An independent forum for a critical discussion of the integral philosophy of Ken Wilber

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Dr. Alexander W. Astin (born May 30, 1932, Washington, D.C.) is the Allan M. Carter Professor Emeritus of Higher Education and Organizational Change, at the University of California, Los Angeles.He is Founding Director of the Higher Education Research Institute at UCLA. He has served as Director of Research for both the American Council on Education and the National Merit Scholarship Corporation. He is also the Founding Director of the Cooperative Institutional Research Program, an ongoing national study of some twelve million students, 250,000 faculty and staff, and 1,800 higher education institutions.

Comment on Lane's
"Random Mutations"

Alexander Astin

Brief context: Alexander Astin contacted Ken Wilber in 2007 about Integral World postings related to Wilber's misunderstanding of the theory of evolution. He stated that the concept of "random mutation" did not have explanatory value and only served to cover our ignorance of what causes mutations. See: Frank Visser, The 'Spirit of Evolution' Reconsidered, and note 12. In the below reply, received January 29th, 2011, he states that science may be able to find proximate causes, but is unable to understand "the conditions that led to the occurrence of these proximate physical causes in the first place".

Reply to: David Lane, Random Mutations in Molecular Biology: Why Ken Wilber's Creationist Hummer Got Recalled.

Lane's "physical explanations" for mutations are fine, except that they basically avoid my point about causation.

I appreciate Dr. Lane's efforts to explain how mutations occur. His "physical explanations" for mutations are fine, except that they basically avoid my point about causation.

It would be like asking "how come this egg came to be hard boiled, and answering, "that was caused by the egg's spending 10 minutes in a pot of boiling water, which heated the materials inside the shell and caused them to solidify, etc etc." My question is not about the proximate physical causes of an event such as a genetic mutation or an egg hardening, but rather the conditions that led to the occurrence of these proximate physical causes in the first place.

A conscious person, for example, intended to hard boil the egg by placing it in the pot of boiling water for 10 minutes. Shakespeare intended to write a play about a tortured soul named Hamlet by sitting at a desk and moving his pen on a piece of paper. One could, of course, correctly point out that Hamlet was "caused" by the movements of an inked pen on blank pieces of paper, but that hardly constitutes an "explanation" for the existence of that play.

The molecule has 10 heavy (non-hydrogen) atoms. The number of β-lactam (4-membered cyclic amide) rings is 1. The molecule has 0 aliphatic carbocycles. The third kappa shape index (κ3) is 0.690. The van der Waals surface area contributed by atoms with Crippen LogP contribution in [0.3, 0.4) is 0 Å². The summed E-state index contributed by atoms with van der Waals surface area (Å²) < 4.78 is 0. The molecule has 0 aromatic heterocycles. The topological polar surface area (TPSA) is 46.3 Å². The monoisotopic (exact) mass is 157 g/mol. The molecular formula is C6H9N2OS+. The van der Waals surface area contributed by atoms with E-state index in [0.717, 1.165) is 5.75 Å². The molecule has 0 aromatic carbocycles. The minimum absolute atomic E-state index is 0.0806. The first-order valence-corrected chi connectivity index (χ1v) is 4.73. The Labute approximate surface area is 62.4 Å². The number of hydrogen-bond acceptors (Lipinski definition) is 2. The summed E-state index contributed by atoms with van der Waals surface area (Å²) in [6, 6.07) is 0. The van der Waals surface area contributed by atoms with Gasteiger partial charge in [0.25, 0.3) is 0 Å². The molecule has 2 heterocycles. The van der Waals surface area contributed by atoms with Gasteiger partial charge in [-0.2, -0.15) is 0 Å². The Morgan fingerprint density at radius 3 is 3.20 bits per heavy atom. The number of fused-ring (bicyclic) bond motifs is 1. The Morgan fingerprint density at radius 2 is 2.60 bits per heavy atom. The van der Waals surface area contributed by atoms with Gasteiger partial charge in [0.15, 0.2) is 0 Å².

What we have before us is a wild diversity of living organisms, and an even greater number of species that are no longer living and reproducing, together with some pretty good archeological and genetic evidence concerning when at least some of the genotypes came into being. We also know that natural selection was and continues to be a major causal factor enabling certain new genetic forms to survive and reproduce.

None of this diversity and selection happens, however, without alterations in genetic structure. As Dr. Lane points out, we know about some of the proximate physical conditions that can cause genes to mutate, but we know next to nothing about the complex antecedent circumstances that eventually led to the countless specific mutations that were necessary to the formation of most species.

We do know about such things as antibiotics leading to the formation of new bacteria, but that's an environmental change that selects those members of a species that happen to have expressed mutations that resist the normally killing effect of the antibiotic. Short of human surgical interventions at the genetic level, we still don't usually know what caused those particular mutations that enabled a given bacterium to survive the medicine.

Alexander W. Astin
Allan M. Cartter Professor Emeritus &
Founding Director
Higher Education Research Institute
University of California, Los Angeles

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